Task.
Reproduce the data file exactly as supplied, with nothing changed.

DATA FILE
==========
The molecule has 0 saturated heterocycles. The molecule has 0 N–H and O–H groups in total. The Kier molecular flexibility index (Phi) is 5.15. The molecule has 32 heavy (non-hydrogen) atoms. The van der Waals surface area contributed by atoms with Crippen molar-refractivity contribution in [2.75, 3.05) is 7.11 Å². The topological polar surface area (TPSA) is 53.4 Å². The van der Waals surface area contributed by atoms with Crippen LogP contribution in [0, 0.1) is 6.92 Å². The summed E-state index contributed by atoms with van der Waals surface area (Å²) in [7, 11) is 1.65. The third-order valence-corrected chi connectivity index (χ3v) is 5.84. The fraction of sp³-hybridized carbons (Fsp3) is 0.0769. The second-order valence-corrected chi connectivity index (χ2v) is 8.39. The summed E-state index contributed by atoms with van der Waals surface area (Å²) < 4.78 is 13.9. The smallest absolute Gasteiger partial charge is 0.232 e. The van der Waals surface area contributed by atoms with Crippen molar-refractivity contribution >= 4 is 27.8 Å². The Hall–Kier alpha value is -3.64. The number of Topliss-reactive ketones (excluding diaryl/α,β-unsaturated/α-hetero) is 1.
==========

The molecule has 0 saturated heterocycles. The molecule has 0 N–H and O–H groups in total. The Kier molecular flexibility index (Phi) is 5.15. The molecule has 32 heavy (non-hydrogen) atoms. The van der Waals surface area contributed by atoms with Crippen molar-refractivity contribution in [2.75, 3.05) is 7.11 Å². The topological polar surface area (TPSA) is 53.4 Å². The van der Waals surface area contributed by atoms with Crippen LogP contribution in [0, 0.1) is 6.92 Å². The summed E-state index contributed by atoms with van der Waals surface area (Å²) in [7, 11) is 1.65. The third-order valence-corrected chi connectivity index (χ3v) is 5.84. The fraction of sp³-hybridized carbons (Fsp3) is 0.0769. The second-order valence-corrected chi connectivity index (χ2v) is 8.39. The summed E-state index contributed by atoms with van der Waals surface area (Å²) < 4.78 is 13.9. The smallest absolute Gasteiger partial charge is 0.232 e. The van der Waals surface area contributed by atoms with Crippen molar-refractivity contribution >= 4 is 27.8 Å². The Hall–Kier alpha value is -3.64. The number of Topliss-reactive ketones (excluding diaryl/α,β-unsaturated/α-hetero) is 1.